Sup peeps, How’s it hanging? Today I’m here to talk to you about why Julius Caesar was assasinated and Augustus Caesar was not, well we all know that the straw men audience in my head scoff in their hypothetical hubris: it’s because Augustus Caesar cloaked his power like a sneaky fox but Julius paraded it like a pompous fool, no wonder they knifed him!
Well while I have no doubts whatsoever that Augustan massaging of political realities for the benefit of the senatorial class helped his regime to endure what I wish to discuss is an aspect of the often overlooked factor of their particular circumstances. Simply put Julius is often criticised for not being his nephew with scant thought given to what at least should be a blindingly obvious fact: He couldn’t be, among other things he likely didn’t have the time. Nor was Augustus always the respectful soft touch from the shadows sought of guy: Before Princeps Augustus there was Triumvir Octavianus a man who ruled through naked imperium and military might only limited by his absentee colleagues. This Octavian dealt with opposition summarily and brutally and did not cloak his power. If Caesar doing the same inevitably lead to his violent death, why not the future Augustus? Especially when the triumviral part of his career lasted for about a decade?
Before the Rubicon Caesar was essentially just another late Roman Republican strongman, albeit one of the most powerful their had been. He ruled over multiple provinces with a formiddable army but had not been in Rome for more than a decade and held no authority there or in most of Italy. It is only after the onset of civil war, by which time Julius Caesar was middle aged that that changed and Caesar’s tenure as a Roman ruler with the powers of Dictator was not long, but it was by the time of his death near absolute. To put it plainly Caesar’s office held no time limit nor did he have any colleagues either de jure or de facto and protracted military opposition to him had repeatedly failed. His Imperium was absolute, he had no rivals nor did significant alterior powerbases remain within the Roman world. Simply put if by 44BC you as a Roman senator found being under the rule of Caesar intolerable (even more so if you weren’t SUPER keen on Pompey’s sons, eh Cassius?) it would seem that only two options presented themselves to you: suicide or assasination. Cato had already chosen the former and we know that Brutus and Cassius et al would choose the latter despite the extreme risk and drastic nature of such an action.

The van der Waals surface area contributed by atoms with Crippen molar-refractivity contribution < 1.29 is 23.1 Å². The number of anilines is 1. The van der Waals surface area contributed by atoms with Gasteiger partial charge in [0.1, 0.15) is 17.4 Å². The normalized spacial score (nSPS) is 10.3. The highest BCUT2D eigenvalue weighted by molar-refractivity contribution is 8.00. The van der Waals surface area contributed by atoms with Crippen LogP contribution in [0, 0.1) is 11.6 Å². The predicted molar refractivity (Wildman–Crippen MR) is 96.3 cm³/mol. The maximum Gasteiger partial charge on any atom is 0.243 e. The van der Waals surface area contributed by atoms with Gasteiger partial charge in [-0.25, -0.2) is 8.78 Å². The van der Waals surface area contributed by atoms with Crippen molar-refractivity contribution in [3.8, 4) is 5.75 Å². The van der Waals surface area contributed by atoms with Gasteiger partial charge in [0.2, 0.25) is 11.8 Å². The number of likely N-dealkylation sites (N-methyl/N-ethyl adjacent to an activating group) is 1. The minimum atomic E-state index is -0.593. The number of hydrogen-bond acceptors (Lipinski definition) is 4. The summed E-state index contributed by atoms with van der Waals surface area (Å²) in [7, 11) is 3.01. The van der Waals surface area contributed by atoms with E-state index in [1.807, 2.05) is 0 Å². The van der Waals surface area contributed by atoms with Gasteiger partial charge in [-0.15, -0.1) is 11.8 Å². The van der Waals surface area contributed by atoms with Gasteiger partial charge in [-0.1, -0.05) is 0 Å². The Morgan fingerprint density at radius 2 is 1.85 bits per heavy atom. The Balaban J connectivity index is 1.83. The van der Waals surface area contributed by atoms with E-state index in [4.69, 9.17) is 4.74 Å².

But what if Sextus Pompey were much more powerful, or Caesar had a colleague more to your liking with whom his relationship was one of mutual rivalry and mistrust who ruled the East independently of Caesar and was keen to host like minded members of Rome’s elite. Perhaps joining either man would be preferable to the risk of an assasination plot? perhaps your preffered candidate if you were but patient would ultimately triumph and Caesar would topple from power, afterall this uneasy peace cannot last forever.
Or perhaps you realise with despair that thier all insufferable tyrants and killing Caesar would just mean exchanging one for another and you further realise Caesar’s colleague to the East may not care for the man personally but they are officially at least allies and at times useful to each other, whatever his actual feelings he’s unlikely to reward his assasin, indeed you may end up like the Egyptian’s who presented Caesar with Pompey’s head: sacrificed for the reputation of the victor…..
No assasination does not seem like such a smart move anymore, not unless we can get all of them, and their almost never in the same place. best (and safer) to back the lesser of the evils available to us or wait it out, aftertall even should this despicable tyrant somehow prevail over better men, even should we have to wait for more than 10 years for the right time Rome will never get used to Autocracy, never forget the crimes of earlier years, the origins of this so-called Caesar. Welcome to Triumviral period Rome.